Several companies offer products that eschew the conventional hardware audio guitar interface in favour of direct connection to the computer, with the actual interfacing that does the analogue to digital conversion being built into the connecting cable or the guitar itself.
The Guitar Link is a 1.5 metre USB cable with an appendage about the size of a mobile phone on the other end with a guitar input and headphone socket plus headphone volume control and a switch to set the input level to compensate for guitars with high outputs.
Operation couldn't be simpler, really - you just plug the USB end of the cable into a computer, connect guitar and headphones at the other end and get on with it,
Native Instruments Guitar Combos are three separate amp simulations derived from Guitar Rig (the AC Box, Twang combo and Plexi combo) presented here as Behringer special editions - Combo I, II and III.
You get all three with the package and can use all for a trial period of 30 days but only get to keep one of them permanently after that period so, at that point, you have to make the choice of whether you want a Vox, Fender or Marshall-alike as your virtual practice amp.
All three combos have the usual gain and tone controls and come with adjustable effects - treble boost, tremolo and spring reverb for the AC-30-style amp plus a Tube Screamerish overdrive; chorus, vibrato (tremolo) and spring reverb for the Fender. The combo based on a Marshall gets Big Muff- and Rat-style distortion, delay and an on/off reverb.
One feature that all three guitar combos have may be the most important of the lot and that is the 'Tapedeck' facility as found in the Guitar Rig software.
Tapedeck allows playback of audio files - with the usual phrase training facilities of tempo adjustment - for half-speed playback without changing the pitch, plus transposition and fine pitch tuning if needed.
Behringer supplies eight short mp3s of typical guitar playing in various styles, but you can select any songs lurking on your hard drive in mp3, .wav or .aiff format for playing and looping. Also included is a basic metronome and Kristal 16-track music production and Audacity editing software.
As a guitar the Centauri is an entry-level instrument, but it is well put together with no obvious flaws in either hardware or finish. Straight out of the packaging it is playable, but set with a high action that could obviously benefit from a touch of adjustment.
Tweaking the bridge saddles for both height and intonation remedies the situation somewhat. The lower action combined with the smooth satin finish maple neck makes the instrument feel reasonably comfortable, although a pro set-up wouldn't go amiss.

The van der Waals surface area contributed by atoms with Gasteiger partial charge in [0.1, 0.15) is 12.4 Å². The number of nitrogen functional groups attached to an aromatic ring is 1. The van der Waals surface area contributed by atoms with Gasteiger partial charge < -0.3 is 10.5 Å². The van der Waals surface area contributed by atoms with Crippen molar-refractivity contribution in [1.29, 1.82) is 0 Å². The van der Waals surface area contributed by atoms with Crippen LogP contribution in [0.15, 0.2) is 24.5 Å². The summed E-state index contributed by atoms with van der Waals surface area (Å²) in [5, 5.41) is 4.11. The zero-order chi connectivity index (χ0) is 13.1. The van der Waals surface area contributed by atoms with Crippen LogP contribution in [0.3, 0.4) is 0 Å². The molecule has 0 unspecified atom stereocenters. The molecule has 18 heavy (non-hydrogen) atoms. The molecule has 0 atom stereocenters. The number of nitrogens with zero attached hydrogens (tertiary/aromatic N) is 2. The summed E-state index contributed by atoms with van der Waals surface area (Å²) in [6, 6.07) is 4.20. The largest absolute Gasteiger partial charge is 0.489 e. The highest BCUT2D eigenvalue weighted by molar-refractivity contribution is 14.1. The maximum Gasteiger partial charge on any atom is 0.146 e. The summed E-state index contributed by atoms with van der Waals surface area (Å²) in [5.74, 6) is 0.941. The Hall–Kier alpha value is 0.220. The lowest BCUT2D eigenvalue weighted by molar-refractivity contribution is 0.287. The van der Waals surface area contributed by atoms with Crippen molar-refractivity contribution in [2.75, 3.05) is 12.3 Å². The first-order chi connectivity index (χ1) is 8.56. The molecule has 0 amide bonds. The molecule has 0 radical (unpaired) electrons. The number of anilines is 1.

The sound from the three pickup configuration is distinctly Fenderish with familiar sounds available at each of the five selector positions. Not bad at all, and poky enough through an amp for the guitar to hold its own in a band rehearsal situation when not plugged into a computer.
As for that USB connection, the UCG102 exhibits very little in the way of latency delay and the experience of playing through a computer feels very natural with the sound of the pickup cleanly converted and a nicely produced sound coming back at you.
The Guitar Combos software provides three distinctly flavoured and very playable amps, each with just the right amount of effects onboard to dial up a wide range of conventional sounds.
Each combo comes with 32 factory preset patches (plus 32 user storage spaces) selected from a menu that appears on the speaker grille, and these provide instantly familiar tones for rock, blues, pop and several other styles.
After 30 days you are left with just one of the NI amps but if you do need more sounds, the Guitar Link provides a universal USB connection that will happily work with any of the other amp simulation software on the market.
However, with any of the Guitar Combos, anyone learning to play would have instant access to a much wider range of sounds than with a bog-standard practice amp.
If you have a computer and are yet to sample the delights of plugging in your guitar, the UCG102 is probably the most cost-effective way to get started. For less that £40 you will be getting a very effective phrase training and practice facility with a decent-sounding virtual amp - no complaints at that price.
The least expensive way to get a computer-based practice and phrase training facility.